Tesla denies the union's claims and reports of health and safety issues at the German factory.

Tesla denies the union's claims and reports of health and safety issues at the German factory.

The union reports a swift increase in membership due to mounting concerns about health, safety, and excessive workloads.

Tesla Inc. refuted allegations from a German union and recent media coverage suggesting that the health and safety measures at its gigafactory near Berlin were inadequate. The company emphasized that safeguarding workers' well-being remained a top priority.

Over the past two weeks, the U.S. electric vehicle manufacturer faced scrutiny after reports from German media, citing local authority documents in Brandenburg, revealed an unusually high number of work-related accidents resulting in workers needing at least three days of sick leave at the plant, where approximately 11,000 employees are employed.

The incidents included severe injuries such as burns and amputations.

On Monday, the German union IG Metall stated that its membership from Tesla workers was rapidly increasing due to concerns regarding health, safety, and overwork. Reuters was not able to independently verify either the union's assertions or the media report.

In an official statement, Tesla stated that workers underwent training on essential safety protocols and were provided with appropriate protective gear.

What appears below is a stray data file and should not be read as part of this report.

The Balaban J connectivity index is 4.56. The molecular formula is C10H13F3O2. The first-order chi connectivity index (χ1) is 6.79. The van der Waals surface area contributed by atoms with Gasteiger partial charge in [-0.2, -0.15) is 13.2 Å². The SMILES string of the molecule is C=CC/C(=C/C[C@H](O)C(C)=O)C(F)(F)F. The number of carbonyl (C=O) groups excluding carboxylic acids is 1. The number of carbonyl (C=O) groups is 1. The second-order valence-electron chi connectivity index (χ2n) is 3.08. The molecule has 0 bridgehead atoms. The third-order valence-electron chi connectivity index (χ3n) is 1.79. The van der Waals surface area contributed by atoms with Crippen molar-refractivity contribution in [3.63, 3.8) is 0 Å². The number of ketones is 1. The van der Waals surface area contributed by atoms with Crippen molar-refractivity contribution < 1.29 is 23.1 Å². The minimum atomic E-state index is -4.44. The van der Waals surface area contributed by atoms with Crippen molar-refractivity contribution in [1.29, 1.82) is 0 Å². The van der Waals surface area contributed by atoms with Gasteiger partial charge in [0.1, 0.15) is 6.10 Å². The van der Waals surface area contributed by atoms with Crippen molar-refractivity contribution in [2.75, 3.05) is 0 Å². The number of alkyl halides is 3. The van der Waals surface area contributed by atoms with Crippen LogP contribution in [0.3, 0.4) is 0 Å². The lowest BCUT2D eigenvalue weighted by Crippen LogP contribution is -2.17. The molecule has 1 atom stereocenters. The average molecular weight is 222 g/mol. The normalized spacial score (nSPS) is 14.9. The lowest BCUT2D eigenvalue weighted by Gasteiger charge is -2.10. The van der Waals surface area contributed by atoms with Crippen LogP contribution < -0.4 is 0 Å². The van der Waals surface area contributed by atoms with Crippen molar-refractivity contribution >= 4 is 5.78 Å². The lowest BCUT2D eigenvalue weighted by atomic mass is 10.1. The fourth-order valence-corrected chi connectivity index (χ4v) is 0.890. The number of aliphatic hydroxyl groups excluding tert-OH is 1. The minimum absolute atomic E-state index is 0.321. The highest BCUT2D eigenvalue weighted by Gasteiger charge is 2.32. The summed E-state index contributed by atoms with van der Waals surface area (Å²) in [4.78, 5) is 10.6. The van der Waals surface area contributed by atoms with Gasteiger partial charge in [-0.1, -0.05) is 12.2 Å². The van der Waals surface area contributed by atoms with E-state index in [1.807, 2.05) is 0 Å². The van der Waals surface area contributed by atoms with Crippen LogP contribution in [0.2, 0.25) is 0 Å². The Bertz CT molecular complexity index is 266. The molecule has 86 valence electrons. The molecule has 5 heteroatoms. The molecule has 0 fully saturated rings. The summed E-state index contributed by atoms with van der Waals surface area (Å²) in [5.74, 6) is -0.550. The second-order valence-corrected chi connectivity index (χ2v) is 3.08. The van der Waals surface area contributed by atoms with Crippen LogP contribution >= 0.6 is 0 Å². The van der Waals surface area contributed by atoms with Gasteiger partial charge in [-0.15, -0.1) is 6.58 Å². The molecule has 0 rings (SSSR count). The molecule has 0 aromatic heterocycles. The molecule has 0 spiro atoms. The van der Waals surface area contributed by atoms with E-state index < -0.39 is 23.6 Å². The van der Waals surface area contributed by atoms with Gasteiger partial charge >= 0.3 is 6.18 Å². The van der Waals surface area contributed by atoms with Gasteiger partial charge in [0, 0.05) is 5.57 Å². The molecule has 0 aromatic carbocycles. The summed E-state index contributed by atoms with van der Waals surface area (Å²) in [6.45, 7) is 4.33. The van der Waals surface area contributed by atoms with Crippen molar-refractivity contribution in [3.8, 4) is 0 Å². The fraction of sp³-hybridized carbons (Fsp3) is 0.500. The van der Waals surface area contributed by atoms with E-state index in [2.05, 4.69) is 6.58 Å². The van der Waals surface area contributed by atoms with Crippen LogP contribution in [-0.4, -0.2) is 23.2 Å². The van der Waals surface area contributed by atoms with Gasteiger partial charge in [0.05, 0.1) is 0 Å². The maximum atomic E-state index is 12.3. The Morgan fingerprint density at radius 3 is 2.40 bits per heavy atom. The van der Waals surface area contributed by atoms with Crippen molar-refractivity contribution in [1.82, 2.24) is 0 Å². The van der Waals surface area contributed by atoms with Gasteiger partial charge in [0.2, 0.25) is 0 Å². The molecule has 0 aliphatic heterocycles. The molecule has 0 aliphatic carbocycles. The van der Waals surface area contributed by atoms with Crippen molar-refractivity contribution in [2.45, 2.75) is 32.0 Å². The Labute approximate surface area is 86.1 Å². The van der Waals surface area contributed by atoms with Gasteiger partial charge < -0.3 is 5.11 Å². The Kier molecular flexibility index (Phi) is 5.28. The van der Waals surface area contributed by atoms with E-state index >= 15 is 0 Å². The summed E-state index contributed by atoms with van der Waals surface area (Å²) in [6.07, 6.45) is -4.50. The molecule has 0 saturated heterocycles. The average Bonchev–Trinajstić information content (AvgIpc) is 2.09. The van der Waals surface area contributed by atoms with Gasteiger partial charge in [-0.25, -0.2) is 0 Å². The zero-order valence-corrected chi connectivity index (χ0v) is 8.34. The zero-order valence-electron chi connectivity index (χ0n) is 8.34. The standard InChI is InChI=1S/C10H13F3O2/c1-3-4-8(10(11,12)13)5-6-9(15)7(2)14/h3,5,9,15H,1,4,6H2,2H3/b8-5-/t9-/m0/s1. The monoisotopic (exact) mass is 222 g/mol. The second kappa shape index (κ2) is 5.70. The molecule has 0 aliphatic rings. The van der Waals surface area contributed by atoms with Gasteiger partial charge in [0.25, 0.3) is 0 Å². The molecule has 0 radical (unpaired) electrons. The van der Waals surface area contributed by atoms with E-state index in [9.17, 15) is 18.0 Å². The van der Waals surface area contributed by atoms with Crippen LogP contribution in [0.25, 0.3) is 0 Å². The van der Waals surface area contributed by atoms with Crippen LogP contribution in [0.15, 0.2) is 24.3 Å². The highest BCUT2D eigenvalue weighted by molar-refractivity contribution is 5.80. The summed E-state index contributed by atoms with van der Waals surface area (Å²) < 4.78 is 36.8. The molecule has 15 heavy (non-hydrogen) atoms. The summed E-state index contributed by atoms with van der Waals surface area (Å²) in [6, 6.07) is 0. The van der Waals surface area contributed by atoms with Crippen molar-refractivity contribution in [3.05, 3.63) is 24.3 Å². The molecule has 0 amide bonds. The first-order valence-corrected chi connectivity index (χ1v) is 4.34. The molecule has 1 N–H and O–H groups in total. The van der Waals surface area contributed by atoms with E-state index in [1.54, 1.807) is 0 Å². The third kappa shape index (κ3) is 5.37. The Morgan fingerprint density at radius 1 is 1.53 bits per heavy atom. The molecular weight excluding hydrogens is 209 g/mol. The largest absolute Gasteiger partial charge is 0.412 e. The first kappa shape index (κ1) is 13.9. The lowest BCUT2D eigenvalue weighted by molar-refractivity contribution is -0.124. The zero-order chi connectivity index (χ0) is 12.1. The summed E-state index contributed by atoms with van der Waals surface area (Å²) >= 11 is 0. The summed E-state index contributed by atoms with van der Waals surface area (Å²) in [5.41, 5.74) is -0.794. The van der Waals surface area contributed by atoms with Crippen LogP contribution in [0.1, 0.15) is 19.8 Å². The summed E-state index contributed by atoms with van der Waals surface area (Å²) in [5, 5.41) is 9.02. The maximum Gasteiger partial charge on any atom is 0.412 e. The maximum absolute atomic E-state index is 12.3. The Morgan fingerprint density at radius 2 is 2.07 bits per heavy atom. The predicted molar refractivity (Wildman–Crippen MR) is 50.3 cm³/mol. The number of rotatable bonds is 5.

The company further emphasized that the plant underwent routine inspections by local authorities to ensure compliance with safety measures.

However, Tesla did not directly respond to the specific assertions made by the union or the media reports concerning the frequency of accidents or the number of workers on sick leave at the plant.

On Monday, Reuters interviewed twelve workers from the factory.

Among them, four expressed contentment with their working conditions. However, eight workers mentioned that there was excessive pressure for speed, and some reported a high occurrence of accidents as well as difficulties in receiving overtime pay.

The authority responsible for occupational safety and health in Brandenburg informed Reuters that it only maintained records of severe work-related accidents resulting in over six weeks of inpatient treatment or permanent physical impairment. According to their records, there were six such incidents at the Tesla plant in 2021 and 2022.

The authority's personnel conducted safety inspections at the plant on a weekly basis during its construction phase and currently visit biweekly, including unannounced checks every 6-8 weeks.



--------This article is partly excerpted from Reuters.

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